After considetion, one could recommend Harley-Davidson to concentrate on ‘product development’, whereby a range could be introduced to women and the youth. If they are successfull in implementing this development, they could potentially be a leader in the market povding a niche that competitors fail to recognise.
Strengths and Weaknesses
Figure 5 provides a SWOT analysis of Harley-Davidson. It uncovers that one of Harley-Davidson’s strengths is brand loyalty. Company executive Matt Levatich indicates that “without the dedication of the riders to Harley, we wouldn’t be here today” (Mattice, 2008). The Harley Owner’s Group (HOG) has members in excess of 295,000 members, and 900 local chapters (Smith, 2008)
With a network of over 1,300 dealers, in 60 countries (Goodsall, 2009), Harley Davidson has a widespread dealer network. Being present in a varied range of markets and operating through such a large and loyal network can be considered as a strength for the organisation. Additionally, value is added into the Porter’s value chain as it allows Harley-Davidson to keep costs such as administration to minimal amounts.
Much of Harley-Davidson’s success can be attributed to their wide product portfolio. Currently, their product portfolio is composed of motorcycles, accessories, clothing, merchandise, GPS navigators just to mention a few (Harley-Davidson, 2010c). The Boston Consulting Group (BCG) matrix (figure 6) can assist Harley-Davidson in effectively managing their product portfolio, ensuring that product and strategic management is upheld. The model analyses the separate business units, in relation to two key variables; market share and market growth (Johnson et al, 2008).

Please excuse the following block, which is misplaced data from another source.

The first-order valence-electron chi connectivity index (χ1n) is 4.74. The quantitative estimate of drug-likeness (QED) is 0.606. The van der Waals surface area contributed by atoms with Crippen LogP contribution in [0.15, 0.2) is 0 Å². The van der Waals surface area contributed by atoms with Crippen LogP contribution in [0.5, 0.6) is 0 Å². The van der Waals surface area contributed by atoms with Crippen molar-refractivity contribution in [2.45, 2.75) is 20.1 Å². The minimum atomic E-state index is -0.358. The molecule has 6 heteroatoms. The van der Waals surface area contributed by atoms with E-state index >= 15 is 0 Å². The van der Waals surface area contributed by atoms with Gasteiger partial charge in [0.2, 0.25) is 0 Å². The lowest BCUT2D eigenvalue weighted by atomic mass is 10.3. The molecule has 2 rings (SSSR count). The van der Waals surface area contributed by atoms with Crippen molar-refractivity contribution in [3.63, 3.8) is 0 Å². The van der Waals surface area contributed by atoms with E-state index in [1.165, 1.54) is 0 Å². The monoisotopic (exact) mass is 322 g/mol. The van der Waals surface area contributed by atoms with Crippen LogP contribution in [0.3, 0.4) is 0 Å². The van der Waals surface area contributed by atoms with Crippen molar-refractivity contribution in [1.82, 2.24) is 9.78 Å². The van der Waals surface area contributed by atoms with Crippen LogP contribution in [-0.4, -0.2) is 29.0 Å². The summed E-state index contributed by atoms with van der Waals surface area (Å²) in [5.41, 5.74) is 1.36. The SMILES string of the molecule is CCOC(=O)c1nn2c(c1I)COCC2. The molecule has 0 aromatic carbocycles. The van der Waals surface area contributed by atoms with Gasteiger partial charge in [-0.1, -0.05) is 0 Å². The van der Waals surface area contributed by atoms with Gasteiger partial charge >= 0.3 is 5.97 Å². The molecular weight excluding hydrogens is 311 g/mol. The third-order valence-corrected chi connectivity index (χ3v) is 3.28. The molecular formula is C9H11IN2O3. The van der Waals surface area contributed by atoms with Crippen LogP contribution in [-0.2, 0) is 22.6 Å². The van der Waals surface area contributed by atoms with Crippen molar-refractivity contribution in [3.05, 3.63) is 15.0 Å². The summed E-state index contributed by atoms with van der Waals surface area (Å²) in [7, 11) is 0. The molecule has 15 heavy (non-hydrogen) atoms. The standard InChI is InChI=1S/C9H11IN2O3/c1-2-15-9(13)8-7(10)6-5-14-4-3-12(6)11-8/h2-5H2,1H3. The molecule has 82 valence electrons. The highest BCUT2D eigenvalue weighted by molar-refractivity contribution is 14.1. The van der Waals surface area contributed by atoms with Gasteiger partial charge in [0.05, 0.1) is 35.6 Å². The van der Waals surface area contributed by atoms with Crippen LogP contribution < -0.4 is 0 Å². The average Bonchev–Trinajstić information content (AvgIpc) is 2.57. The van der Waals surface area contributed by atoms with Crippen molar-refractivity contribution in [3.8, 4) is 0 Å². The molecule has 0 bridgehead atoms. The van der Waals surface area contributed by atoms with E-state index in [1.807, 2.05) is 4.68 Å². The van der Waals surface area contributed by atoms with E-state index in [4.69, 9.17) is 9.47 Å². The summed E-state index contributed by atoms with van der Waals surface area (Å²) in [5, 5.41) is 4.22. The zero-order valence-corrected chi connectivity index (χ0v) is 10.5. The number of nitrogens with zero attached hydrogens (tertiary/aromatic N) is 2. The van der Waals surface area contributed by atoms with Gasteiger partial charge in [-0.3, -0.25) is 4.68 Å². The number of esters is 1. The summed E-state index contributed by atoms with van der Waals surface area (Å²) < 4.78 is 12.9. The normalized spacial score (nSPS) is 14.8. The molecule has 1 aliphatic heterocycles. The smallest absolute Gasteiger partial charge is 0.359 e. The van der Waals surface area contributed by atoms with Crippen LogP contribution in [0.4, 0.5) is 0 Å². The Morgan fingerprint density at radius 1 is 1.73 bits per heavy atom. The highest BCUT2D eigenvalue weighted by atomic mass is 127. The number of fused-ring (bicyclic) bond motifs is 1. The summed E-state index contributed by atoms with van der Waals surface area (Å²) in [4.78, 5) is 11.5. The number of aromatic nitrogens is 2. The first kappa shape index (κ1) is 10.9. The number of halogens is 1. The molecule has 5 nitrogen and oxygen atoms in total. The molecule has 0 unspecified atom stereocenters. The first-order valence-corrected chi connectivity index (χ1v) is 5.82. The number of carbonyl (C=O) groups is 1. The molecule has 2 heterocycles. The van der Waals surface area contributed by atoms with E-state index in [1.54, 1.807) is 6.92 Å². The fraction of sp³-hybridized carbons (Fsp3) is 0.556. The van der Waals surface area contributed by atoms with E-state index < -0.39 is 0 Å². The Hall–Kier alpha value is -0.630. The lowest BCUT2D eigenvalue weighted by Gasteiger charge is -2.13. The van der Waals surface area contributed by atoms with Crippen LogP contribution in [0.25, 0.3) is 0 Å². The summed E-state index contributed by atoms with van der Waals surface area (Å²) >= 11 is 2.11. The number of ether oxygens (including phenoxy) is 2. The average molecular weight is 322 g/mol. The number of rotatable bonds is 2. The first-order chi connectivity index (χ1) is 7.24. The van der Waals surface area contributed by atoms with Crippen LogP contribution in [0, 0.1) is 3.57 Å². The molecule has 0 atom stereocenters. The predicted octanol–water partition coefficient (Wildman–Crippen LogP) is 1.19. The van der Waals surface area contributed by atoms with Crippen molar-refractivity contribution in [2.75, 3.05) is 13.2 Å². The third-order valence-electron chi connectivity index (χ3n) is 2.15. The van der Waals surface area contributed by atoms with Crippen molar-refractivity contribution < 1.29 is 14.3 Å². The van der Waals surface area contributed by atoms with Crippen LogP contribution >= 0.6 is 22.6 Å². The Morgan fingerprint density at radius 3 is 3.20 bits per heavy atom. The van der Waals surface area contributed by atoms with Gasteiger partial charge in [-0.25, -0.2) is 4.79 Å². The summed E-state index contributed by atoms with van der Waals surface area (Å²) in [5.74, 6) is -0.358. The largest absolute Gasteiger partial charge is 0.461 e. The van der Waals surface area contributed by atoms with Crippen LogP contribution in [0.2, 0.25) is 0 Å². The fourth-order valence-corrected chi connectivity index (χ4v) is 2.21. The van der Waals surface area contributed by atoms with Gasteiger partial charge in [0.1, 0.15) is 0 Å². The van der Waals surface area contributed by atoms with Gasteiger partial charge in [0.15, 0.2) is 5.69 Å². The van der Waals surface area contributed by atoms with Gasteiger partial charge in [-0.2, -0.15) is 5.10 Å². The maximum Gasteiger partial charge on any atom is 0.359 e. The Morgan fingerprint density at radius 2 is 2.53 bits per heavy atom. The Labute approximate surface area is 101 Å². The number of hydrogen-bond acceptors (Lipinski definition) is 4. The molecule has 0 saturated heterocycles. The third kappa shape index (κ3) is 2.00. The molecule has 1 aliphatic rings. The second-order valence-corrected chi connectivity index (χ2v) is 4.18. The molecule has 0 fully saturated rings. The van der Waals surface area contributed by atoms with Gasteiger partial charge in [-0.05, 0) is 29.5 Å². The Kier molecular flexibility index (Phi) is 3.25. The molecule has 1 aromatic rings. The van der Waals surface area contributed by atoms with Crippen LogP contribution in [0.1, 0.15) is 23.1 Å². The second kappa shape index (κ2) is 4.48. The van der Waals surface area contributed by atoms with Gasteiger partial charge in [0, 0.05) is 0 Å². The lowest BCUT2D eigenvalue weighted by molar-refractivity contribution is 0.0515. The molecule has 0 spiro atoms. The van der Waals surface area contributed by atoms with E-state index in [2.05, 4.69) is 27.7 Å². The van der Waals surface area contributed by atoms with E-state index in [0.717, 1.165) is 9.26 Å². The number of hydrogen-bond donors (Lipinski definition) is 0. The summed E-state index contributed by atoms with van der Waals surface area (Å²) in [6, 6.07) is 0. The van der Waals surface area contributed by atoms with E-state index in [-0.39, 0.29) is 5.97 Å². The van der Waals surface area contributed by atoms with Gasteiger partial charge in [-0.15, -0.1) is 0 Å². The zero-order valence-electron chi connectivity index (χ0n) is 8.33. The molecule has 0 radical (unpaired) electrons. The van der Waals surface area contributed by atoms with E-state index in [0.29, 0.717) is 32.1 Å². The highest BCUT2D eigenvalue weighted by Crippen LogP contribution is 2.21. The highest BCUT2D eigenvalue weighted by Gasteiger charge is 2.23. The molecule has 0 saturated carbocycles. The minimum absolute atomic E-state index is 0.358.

Harley-Davidson currently operates in 60 countries worldwide. By operating domestically and internationally not only are Harley-Davidson able to gain access to larger global markets, but they may also be able to benefit from the economic differences in exchange rates. At present, the American Dollar is relatively weak in comparison to other international forms of currency, for example the Euro and the Yen. As a result, Harley-Davidson would be able to produce their products in America, but sell in international markets.
To many, Harley-Davidson can be classified as a luxurious product, whereby quality and design trumps price. Not only does this strengthen the brand name and customer association with the company, but it also allows profit margins to remain high. For the year 2009, the gross profit margin was 31% (Google Finance, 2010). Nonetheless, this has not always been the case. Just after American Machinery and Foundry bought the company in 1969, it began to experience lower levels of quality, which was partly due to streamlined production and a reduction in the workforce. Japanese motorcycles were proving to outperform Harley-Davidson in terms of quality (Masker, 2007).
As highlighted in the SWOT analysis, it is apparent that Harley-Davidson’s main weakness is its ability to gain substantial market share in European countries. However, this being said as you can see in figure 1, Harley-Davidson is gradually increasing market share in some European countries, for example the UK. Moreover, through international dealer networks and improved marketing programs, sales and profit margins are progressively rising (Fredrix, 2007).